In the classic scene we distinguish trailer queens and the work horses that tow them around. Sturdy work horses who often carry their own heritage. The noble Land Rover is a classic example.

Shortly after the second world war comes to an end, Britains agricultural community longs for a means of transport which is truly fit for multiple purposes. War time production left the Rover factories with a substantial over capacity. It is in these empty factory halls that brothers Maurice and Spencer Wilks strip down a left behind Willys Jeep, copy the blueprint and priggishly British improve on parts of the engineering. The result of their copy paste approach is the very first Land Rover. A denomination driven by the conviction the vehicle would be mainly used on the land. ‘For the farmen, the countryman’ the first brochure read. The rest is history. Two million cars produced turned it into an icon of the automotive world. The utmost example of versatility and endurance. No wonder the last example came of the line in 2016 at the same Solihull plant where it all started 70 years earlier. It’s large wheels, four wheel drive and cleverly engineered gear box turned it into a friend of all those who travel where roads aren’t available or need to tow heavy goods.

Daphny van den Ing’s LaRo doesn’t have to haul heavy goods. In daily life Daphny is a maritime painter and designer, which she performs in a very refined manner. It seems a bit odd that it is someone like her who truly loves a car as rowdy as the Land Rover. Actually it is all her dads fault. Working as a ship builder he takes to driving the almighty Rover at quite a young age. With a second child coming the first 88 inch vehicle is replaced by the longer wheel base version.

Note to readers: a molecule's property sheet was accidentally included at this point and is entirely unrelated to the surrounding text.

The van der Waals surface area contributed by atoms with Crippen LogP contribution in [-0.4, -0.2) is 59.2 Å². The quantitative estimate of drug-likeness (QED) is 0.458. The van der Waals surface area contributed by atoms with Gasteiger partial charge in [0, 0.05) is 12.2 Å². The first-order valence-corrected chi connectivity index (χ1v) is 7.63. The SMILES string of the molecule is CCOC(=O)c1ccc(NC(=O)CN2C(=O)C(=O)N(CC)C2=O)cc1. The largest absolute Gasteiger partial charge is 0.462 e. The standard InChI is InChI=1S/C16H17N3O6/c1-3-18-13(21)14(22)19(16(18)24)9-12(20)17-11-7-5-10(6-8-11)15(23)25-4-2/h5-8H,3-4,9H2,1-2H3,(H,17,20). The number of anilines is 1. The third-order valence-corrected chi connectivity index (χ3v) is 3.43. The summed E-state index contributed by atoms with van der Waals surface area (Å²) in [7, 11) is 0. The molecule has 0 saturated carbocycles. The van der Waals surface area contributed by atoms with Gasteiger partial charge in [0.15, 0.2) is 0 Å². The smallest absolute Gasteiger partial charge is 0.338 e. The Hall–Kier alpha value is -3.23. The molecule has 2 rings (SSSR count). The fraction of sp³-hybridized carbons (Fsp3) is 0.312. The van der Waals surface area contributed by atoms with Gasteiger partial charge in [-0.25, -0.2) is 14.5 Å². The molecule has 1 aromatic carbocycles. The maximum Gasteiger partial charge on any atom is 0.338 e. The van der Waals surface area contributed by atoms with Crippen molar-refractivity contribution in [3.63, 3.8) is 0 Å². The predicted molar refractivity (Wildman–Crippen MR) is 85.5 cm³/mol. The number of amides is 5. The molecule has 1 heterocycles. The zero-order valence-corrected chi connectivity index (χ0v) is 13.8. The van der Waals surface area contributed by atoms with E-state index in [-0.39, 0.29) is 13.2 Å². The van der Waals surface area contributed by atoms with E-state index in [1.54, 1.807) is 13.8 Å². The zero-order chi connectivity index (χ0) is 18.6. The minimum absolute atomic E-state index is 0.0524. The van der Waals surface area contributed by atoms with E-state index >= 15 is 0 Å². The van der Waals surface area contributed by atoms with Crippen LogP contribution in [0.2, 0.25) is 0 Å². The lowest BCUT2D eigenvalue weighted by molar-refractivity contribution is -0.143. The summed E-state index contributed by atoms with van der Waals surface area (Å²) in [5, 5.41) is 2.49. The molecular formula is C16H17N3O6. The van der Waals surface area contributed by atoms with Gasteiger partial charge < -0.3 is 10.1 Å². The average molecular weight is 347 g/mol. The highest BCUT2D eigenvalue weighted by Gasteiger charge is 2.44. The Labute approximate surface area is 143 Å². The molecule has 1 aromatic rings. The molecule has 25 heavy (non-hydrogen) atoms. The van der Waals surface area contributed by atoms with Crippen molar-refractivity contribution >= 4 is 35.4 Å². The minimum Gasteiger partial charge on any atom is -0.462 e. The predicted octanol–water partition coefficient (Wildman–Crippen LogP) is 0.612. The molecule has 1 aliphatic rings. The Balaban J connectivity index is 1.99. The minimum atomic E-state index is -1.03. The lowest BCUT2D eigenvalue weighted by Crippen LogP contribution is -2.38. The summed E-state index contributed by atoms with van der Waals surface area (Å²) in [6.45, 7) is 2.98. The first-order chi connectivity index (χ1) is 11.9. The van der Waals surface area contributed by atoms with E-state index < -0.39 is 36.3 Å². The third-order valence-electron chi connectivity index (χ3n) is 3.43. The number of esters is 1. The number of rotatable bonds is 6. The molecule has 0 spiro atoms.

This is Land Rover that takes the family around the world. From the canal boat that is their home, to far away countries on one of their long travels. Even the rest of the family is bitten by the same bug, an uncle and aunt drive an 88 of their own. Sadly the engine blows a drive shaft on their way to Germany. On three remaining cilinders the car is driven back to their house, where it is put away. Later Daphny’s father buys the car and donates it to his then 16 year old girl. The car undergoes some thorough revision, new leaf springs, new dampers and of course a new four cilinder engine. A hard top finishes it all.

Daphny likes to thing her Series IIA, the Bug Eye, as this type is known in the scene, doesn’t have to be kept in factory spec. Land Rovers are cars made for heavy duty, those who perform duties like that carry the traces. So does this Land Rover. The outside clearly shows 50 years of hard labour. Every ent, every scratch has its own story, a heritage you don’t want to polish out. This car is very much alive! When necessary, Daphny repaints parts of the car by herself. With a brush obviously. That shows, it should show. This Land Rover ia like an old man with a well lived true face. Grooved and cracked but with an unmistakable charm. A piece of her own artwork on the hardtop recognises this car as being hers without a doubt. A great contrast, the artist with the fine brush and the rowdy four wheeler. This is true love. A love she of course captured on paper in a series of beautiful drawings. Normally it is nothing but ships she draws, but quietly the appeal of drawing beautiful cars has found her interested. She is open for commissions, just so you should know. By these beautiful drawing this noble work horse has turned into a bit of a nobleman itself. One to put in a frame.
Martin Philippo